• Neon lighting - Neon lights are gas discharge bulbs that commonly contain neon, krypton, and argon gasses (also called noble gasses) at low pressure, which are combined to form different colors. Neon lights are estimated to contain approximately 250 to 600 mg of mercury per bulb, depending on the size, shape, and color of the neon bulb or sign. Red neon lights do not contain mercury.

See additional information about the types of mercury-added lamps and the amounts of mercury that they contain in the IMERC Fact Sheet: Mercury Use in Lighting.

Also, the Maine Department of Environmental Protection (Maine DEP) completed the Maine Fluorescent Lamp Study Final Report in 2001, which estimates the total mercury content in certain types of fluorescent lamps:

Measuring Devices & Control Instruments
As the only metal that is liquid at room temperature, mercury expands and contracts evenly with temperature and pressure changes. These characteristics have made mercury useful in devices used for measuring temperature and pressure, including thermometers, barometers, and sphygmomanometers (blood pressure cuffs).

Mercury fever, laboratory, and industrial thermometers help to measure temperature as the mercury inside the glass rises and falls with the temperature.

  • Fever thermometers - Mercury fever thermometers contain approximately 0.5 - 1 gram of mercury. There are many types of alternative non-mercury fever thermometers on the market, including a variety of small digital thermometers and others.
  • Laboratory thermometers - The average mercury laboratory thermometers contains three grams of mercury; long or over-sized lab thermometers may contain up to five grams of mercury. A variety of non-mercury thermometers are available for laboratory use including certain alcohol, spirit-filled, and digital thermometers.

    See additional information in the Mercury-Thermometers Topic Hub.

  • Barometers - A barometer is a device that measures atmospheric pressure. Mercury barometers contain approximately 500 grams of mercury each. Non-mercury digital replacements and mineral spirit barometers are readily available.
  • Manometers - Manometers are used to measure the pressure difference in liquids and gases and are frequently used to measure air pressure within air ducts or compressed air lines. Dairy manometers may contain approximately 350 grams of mercury, which is usually contained in a U-shaped tube that has one end open to the atmosphere. Sphygmomanometers are a specific type of mercury manometer used for measuring blood pressure. Sphygmomanometers contain approximately 110 grams of mercury. There are a variety of non-mercury alternatives available, including digital and aneroid.

See additional information in the IMERC Fact Sheet: Mercury Use in Measuring Devices.

Dental Supplies
The most common use of mercury in dental operations is dental amalgam. Dental amalgam is a filling material used in restoring teeth. It is an alloy that contains silver, tin, copper, other metallic elements, and mercury, which typically makes up about 50 percent. The total amount of mercury per amalgam capsule can range from less than 100 mg to greater than 1,000 mg of mercury depending on the size of the amalgam. Non-mercury resin and composite materials are alternatives for mercury dental amalgam.

See additional information in the IMERC Fact Sheet: Mercury Use in Dental Amalgam and in the Mercury-Dental Topic Hub.

There are a variety of button-cell batteries that contain mercury, including zinc air, silver oxide, and alkaline manganese oxide batteries. Mercuric oxide button-cell batteries are no longer sold in the U.S.; however, larger mercuric oxide batteries may still be used in limited applications, such as hospitals and military facilities. Other batteries, such as AAA, AA, C, and D alkaline; atomic; and lithium-ion batteries, do not contain mercury.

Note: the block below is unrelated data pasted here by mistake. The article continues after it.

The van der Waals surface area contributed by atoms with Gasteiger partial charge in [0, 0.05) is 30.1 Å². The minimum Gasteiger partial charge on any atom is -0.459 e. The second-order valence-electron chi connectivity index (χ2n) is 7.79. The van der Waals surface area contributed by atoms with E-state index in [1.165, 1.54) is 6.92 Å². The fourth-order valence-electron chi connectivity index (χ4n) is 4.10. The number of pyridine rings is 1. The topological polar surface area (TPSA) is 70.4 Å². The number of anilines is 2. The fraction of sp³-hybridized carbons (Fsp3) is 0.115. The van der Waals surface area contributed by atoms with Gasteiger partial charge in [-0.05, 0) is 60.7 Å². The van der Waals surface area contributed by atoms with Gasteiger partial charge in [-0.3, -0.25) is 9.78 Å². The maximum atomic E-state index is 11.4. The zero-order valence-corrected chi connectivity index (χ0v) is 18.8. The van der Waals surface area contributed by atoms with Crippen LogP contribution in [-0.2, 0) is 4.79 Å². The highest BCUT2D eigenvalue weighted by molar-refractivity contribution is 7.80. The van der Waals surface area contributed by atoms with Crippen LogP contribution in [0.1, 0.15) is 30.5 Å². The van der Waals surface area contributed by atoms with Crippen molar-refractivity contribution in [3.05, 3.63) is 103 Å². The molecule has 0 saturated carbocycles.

Zinc air, silver oxide, and alkaline manganese oxide batteries, including those used in hearing aids, wristwatches, toys, and small and portable electronic devices, contain mercury. These batteries contain between 5 and 25 mg of mercury each. There are now non-mercury alternatives available for some of these button-cell batteries. In addition, U.S. battery manufacturers have voluntarily committed to eliminating mercury in button-cell batteries by 2011.

See additional information in the IMERC Fact Sheet: Mercury Use in Batteries.

Laboratory and Pharmaceutical Chemicals, Paints, and Pesticides
Mercury can be an active ingredient, a preservative, or a contaminant introduced in the manufacture of one of the ingredients in a chemical formulation. Examples of mercury compounds used in clinical laboratories include Zenker's solution, B5 solution, certain hematoxylin solutions, and thimerosal. Mercury compounds (e.g., mercuric chloride, mercuric nitrate, and others) were used as fungicides and biocides, in pesticides manufactured prior to 1995, and indoor and exterior paint manufactured prior to 1991.

See additional information in the IMERC Fact Sheet: Formulated Mercury-Added Products.

Numerous mercury-containing products in today's waste stream are no longer produced, including cylindrical alkaline batteries, certain pesticides, and certain latex paints made before the early 1990s. These and other "legacy products" are mercury-added products that are no longer sold as new in commerce, but may still be in use, may be resold as a used or antique product, or may be stored in homes or businesses. For more information about mercury-added legacy products, visit the Mercury Legacy Product website.

Source: NEWMOA/IMERC, "Trends in Mercury Use in Products: Summary of the Interstate Mercury Education and Reduction Clearinghouse (IMERC) Mercury-Added Products Database," June 2008. {PDF]

Last Updated: 11/14/08


The Topic Hub™ is a product of the Pollution Prevention Resource Exchange (P2Rx)

The Mercury Topic Hub™ was developed by:

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Northeast Waste Management Officials' Association
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Hub Last Updated: 12/4/2012